Colorado Springs eyeing new ordinance for homeless camps - KOAA.com | Continuous News | Colorado Springs and Pueblo

Colorado Springs eyeing new ordinance for homeless camps

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The Colorado Springs Fire Department was able to extinguish a small fire in Colorado Springs Thursday morning, before it got out of control.

They say it was sparked by a homeless camp, off of East Fillmore, telling News5 they've been dispatched to a lot of these calls lately.

Mayor John Suthers says adding more resources to the existing Homeless Outreach Team could help with that.

"We're talking to the county about combining efforts between the Sheriff's Office and the PD," he told News5.

"I also believe as we add 120 police officers over the next four years, that the likelihood it will increase the manning of the HOT team is pretty good," he added.

The challenge, though, is the actual enforcement of the camping ban.  

If the shelters are full, the city's HOT team cannot legally ask campers to move.  If there are beds available, they still have to give homeless individuals 24 hours to remove that camp.

"If they do move--and this is part of the problem--they may move a half mile.  And then we've got to post them again and say 'you can't camp here,'" Suthers explained.

"And I understand it's a frustration.  The law is a frustration to me."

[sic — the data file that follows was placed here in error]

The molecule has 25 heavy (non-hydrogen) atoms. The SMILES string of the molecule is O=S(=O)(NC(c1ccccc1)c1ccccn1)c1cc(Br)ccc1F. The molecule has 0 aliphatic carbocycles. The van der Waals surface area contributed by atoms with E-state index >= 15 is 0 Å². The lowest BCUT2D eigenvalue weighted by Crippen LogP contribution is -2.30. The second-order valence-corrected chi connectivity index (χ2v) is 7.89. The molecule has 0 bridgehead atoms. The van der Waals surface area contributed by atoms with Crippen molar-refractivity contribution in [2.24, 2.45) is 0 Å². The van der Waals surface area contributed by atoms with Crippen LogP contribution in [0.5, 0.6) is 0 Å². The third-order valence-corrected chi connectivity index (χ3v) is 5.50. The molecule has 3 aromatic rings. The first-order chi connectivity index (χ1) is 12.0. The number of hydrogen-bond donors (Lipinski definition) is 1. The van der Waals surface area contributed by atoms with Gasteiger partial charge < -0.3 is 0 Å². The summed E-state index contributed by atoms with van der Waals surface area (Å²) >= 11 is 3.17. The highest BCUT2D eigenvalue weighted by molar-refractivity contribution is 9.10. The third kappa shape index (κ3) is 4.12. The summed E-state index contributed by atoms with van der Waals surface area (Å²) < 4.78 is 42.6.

The city may have found an exception to that law, though.

Mayor Suthers says the city attorney is now researching whether its constitutional to come up with an ordinance that would prohibit camping--under any circumstances--in proximity to waterways.

"I think that's probably going to be the case in order to reduce E. Coli levels and things like that.  I would suspect we would come to the council in the next couple months with an ordinance prohibiting camping within--whether it be 75 feet or something like that--of any stream or waterway."

Mayor Suthers says long term, the city needs to establish permanent, affordable housing for those looking for help.

"We have 55 people in the rescue mission shelter beds right now who are working," he said.

"These people obviously want to be housed.  They just haven't been able to find a place they can afford.  So part of the solution is finding housing that these folks can afford."

No specific timeline has been laid out yet for this affordable housing model.

Mayor Suthers also pointed out it won't completely solve the homelessness problem in the city.

"I don't want our public to be naive.  There is a portion of these outside campers who do not want to be sheltered.  And we're just going to have to keep moving them when they're in violation of a camping ordinance, and taking them to task on it."

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